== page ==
However, individual MH algorithms may be stuck at the local optima or may show slow convergence because some MH algorithms show good exploitation ability and some of them show good exploration ability [22]. To overcome these limitations, several hybrid metaheuristics have been proposed. For example, in Reference [23], a multi-level threshold method based on a hybrid of social spider optimization (SSO) and FA is presented. The developed FASSO method uses the power of both FA and SSO to avoid individual MH limitations. Mudhsh et al. [24] presented a hybrid of artificial bee colony (ABC) and FA to select the optimal threshold value by maximizing the Otsu function. This method was applied to enhance document image binarization and showed good performance. A hybrid approach of PSO and bacterial foraging optimization (BFO) for multi-level segmentation is presented in Reference [25]. This approach had been evaluated with eight images and reached good segmentation accuracy for both multi-level and bi-level thresholding. Another hybrid approach for multi-level thresholding is proposed by Reference [26] using the entropy function. The hybrid method is based on the gravitational search algorithm and genetic algorithm. In Reference [27], a hybrid multi-level thresholding method is proposed based on an improved salp swarm optimizer and Fuzzy entropy. The MFO is used to overcome the limitation of the salp swarm algorithm.
However, in such hybrid methods, one MH algorithm is needed to improve the local search for the other MH algorithm, such as, in Reference [27], the MFO is used as a local search for SSA. These hybrid MH methods can solve optimization problems efficiently. In the same context, we improved a new MH algorithm, called spherical search optimizer (SSO) [28], using the sine cosine algorithm (SCA), and applied the modified version, called SSOSCA, as an MLT image segmentation technique. In general, the SSO is based on the spherical search style, which is in contrast to the basic search style of previous MH algorithms. The SSO uses a combination of search styles to avoid the limitation of previous MH algorithms [28]. However, the exploitation ability of the SSO is less than its exploration ability. Therefore, we use the SCA to enhance it, since the SCA has the ability to exploit the search space and it has established its performance in different fields. The SCA is an efficient MH algorithm proposed by Reference [29]. In recent years, SCA has been applied in various optimization problems, such as in Reference [30], the SCA is employed to improve the adaptive neuro-fuzzy system (ANFIS) to forecast oil consumption in several countries. The SCA is employed to optimize the parameters of the ANFIS. In Reference [31], the authors applied SCA to enhance simulated annealing (SA) algorithm to build an efficient model for scheduling jobs in unrelated parallel machines that can be employed in manufacturing scheduling applications. In Reference [32], the SCA is applied to enhance the artificial bee colony (ABC) that applied for image segmentation. It is used to update individual solutions to find the optimal solution. In Reference [33], an improved SCA is proposed to solve global optimization problems. The improved SCA was evaluated using two popular benchmarks (CEC 2014 and CEC 2017) for various engineering problems, and it showed good performance. Also, in Reference [34], an improved SCA is proposed for solving global optimization problems. The opposition-based learning (OBL) is considered as a mechanism that improves the exploration of the search space to generate accurate solutions. A hybrid of SCA and genetic algorithm (GA) was proposed by Reference [35] for feature selection. Eight UCI datasets were used to evaluate the hybrid SCA and showed good performance. In Reference [36], a hybrid of atom search optimization and SCA is proposed for automatic data clustering. The SCA is employed as a local search method to enhance the performance of the atom search optimization.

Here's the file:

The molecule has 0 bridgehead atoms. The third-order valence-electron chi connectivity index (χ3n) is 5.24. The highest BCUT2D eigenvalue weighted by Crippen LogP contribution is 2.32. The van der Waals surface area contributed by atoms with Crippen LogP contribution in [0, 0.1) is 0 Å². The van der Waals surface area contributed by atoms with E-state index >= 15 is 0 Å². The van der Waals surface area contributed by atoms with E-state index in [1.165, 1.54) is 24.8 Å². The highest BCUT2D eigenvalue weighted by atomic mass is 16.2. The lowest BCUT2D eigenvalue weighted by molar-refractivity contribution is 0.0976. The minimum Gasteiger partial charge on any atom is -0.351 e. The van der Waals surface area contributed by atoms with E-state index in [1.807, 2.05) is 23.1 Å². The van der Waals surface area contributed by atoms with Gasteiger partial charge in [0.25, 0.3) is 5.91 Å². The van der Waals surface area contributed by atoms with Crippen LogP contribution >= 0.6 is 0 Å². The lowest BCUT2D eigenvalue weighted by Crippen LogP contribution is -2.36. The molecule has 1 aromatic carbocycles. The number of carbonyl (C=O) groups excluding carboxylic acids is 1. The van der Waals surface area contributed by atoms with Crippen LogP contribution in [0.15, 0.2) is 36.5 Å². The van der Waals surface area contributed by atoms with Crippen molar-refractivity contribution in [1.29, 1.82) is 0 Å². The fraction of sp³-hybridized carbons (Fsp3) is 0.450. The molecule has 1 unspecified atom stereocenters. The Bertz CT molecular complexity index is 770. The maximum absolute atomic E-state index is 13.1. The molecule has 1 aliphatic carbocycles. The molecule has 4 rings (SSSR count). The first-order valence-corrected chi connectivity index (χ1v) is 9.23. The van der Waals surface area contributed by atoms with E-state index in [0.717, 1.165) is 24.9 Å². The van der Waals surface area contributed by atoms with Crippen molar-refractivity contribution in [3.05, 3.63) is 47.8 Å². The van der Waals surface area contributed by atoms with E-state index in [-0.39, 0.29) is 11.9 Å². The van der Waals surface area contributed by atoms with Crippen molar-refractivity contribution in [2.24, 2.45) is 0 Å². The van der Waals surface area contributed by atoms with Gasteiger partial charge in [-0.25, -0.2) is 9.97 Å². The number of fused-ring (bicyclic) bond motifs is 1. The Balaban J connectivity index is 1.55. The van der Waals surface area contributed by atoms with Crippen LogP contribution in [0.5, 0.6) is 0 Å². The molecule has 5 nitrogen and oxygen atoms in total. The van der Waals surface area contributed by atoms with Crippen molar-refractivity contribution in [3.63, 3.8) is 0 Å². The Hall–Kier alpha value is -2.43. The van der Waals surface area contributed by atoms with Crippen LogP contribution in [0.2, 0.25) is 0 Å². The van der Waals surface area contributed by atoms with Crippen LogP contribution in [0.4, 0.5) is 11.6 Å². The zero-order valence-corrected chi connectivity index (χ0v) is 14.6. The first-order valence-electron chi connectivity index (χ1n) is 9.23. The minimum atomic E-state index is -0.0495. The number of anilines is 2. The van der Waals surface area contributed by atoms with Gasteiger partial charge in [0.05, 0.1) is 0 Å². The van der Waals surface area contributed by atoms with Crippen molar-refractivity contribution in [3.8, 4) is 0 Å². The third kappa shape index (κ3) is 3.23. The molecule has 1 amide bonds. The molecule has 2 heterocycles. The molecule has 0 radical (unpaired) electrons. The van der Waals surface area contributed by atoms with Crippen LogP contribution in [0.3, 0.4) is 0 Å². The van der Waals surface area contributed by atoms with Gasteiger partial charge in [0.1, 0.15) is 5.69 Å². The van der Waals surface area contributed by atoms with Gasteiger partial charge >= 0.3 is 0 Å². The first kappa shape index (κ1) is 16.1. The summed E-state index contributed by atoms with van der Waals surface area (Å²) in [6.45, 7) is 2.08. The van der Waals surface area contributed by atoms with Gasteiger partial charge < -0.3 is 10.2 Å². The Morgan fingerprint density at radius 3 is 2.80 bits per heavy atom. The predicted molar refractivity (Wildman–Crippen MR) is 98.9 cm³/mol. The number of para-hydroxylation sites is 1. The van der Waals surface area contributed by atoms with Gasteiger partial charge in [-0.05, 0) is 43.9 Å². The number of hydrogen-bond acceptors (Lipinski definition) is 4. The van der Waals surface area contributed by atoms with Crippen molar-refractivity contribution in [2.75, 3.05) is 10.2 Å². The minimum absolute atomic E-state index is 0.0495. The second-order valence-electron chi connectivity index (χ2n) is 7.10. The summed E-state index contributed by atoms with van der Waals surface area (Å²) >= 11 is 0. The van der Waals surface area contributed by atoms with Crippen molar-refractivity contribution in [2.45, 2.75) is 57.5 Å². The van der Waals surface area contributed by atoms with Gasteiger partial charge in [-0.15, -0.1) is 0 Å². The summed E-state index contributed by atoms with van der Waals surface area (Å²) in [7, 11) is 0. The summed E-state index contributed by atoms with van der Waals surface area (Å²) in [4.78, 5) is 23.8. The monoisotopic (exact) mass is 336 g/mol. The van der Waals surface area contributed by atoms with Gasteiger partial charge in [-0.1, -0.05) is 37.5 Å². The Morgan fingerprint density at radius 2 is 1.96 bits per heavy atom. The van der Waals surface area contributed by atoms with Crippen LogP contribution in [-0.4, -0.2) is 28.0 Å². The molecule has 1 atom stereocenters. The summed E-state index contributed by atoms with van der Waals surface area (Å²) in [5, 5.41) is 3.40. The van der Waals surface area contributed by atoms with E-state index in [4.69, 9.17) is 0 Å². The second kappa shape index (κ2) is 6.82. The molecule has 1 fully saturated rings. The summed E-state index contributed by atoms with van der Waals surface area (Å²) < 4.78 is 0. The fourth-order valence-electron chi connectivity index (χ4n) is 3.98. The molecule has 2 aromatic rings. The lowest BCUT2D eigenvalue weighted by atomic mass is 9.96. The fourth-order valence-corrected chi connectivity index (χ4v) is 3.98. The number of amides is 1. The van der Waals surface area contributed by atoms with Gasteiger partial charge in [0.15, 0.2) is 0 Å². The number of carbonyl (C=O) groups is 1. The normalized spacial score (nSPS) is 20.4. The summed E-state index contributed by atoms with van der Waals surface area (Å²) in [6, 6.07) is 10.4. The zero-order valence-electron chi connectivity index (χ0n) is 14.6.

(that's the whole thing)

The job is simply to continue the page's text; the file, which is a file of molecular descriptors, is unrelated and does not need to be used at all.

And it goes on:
In general, the proposed SSOSCA starts by setting the initial value for a set of agents depending on the computed histogram of the image of interest. Then, the Fuzzy entropy is employed to compute the quality of each agent since the Fuzzy entropy has a set of variant characteristics that made it suitable for the image segmentation problem. The next step is to search the agent which has the best fitness value, followed by updating the agents using the operators of SSO or SCA according to the probability of each solution that was computed depending on the fitness value of each agent. The process of searching for a suitable threshold is performed until the stopping conditions are met, and the best agent is considered as the output of the proposed SSOSCA.
Our main contributions are listed as follows:
  • We present an alternative multilevel thresholding technique based on modified MH algorithm, called spherical search optimizer (SSO). To the best of the authors’ knowledge, this is the first study that adopted SSO for image processing.
  • We enhance the exploitation ability of the SSO using the SCA’s operators.
  • We evaluate the performance of the SSOSCA using different images.
  • We compare the proposed SSOSCA with several existing methods.
The organization of this study is as follows: Section 2 presents the preliminaries of the problem definition, SSO and SCA. Section 3 presents a description of the proposed method. The evaluation and comparison experiment are presented in Section 4. We conclude this paper in Section 5.

2. Methodology

2.1. Problem Definition

The problem formulation of MLT is presented in this section. Assume we have a gray-scale image I which has K + 1 classes. To divide a given image I into classes, the values of k thresholds { t k , k = 1 , 2 , K } are needed, which can be defined as follows:
C 0 = { I i j 0 I i j t 1 1 } , C 1 = { I i j t 1 I i j t 2 1 } , C K = { I i j t K I i j L 1 }
where L represents the maximum gray levels, C K is the kth class of the image, t k is the kth threshold, and I i j represents gray levels at the ( i , j ) th pixel and where the problem of the MLT can be defined as a maximization problem which is applied to find an optimal threshold value as follows: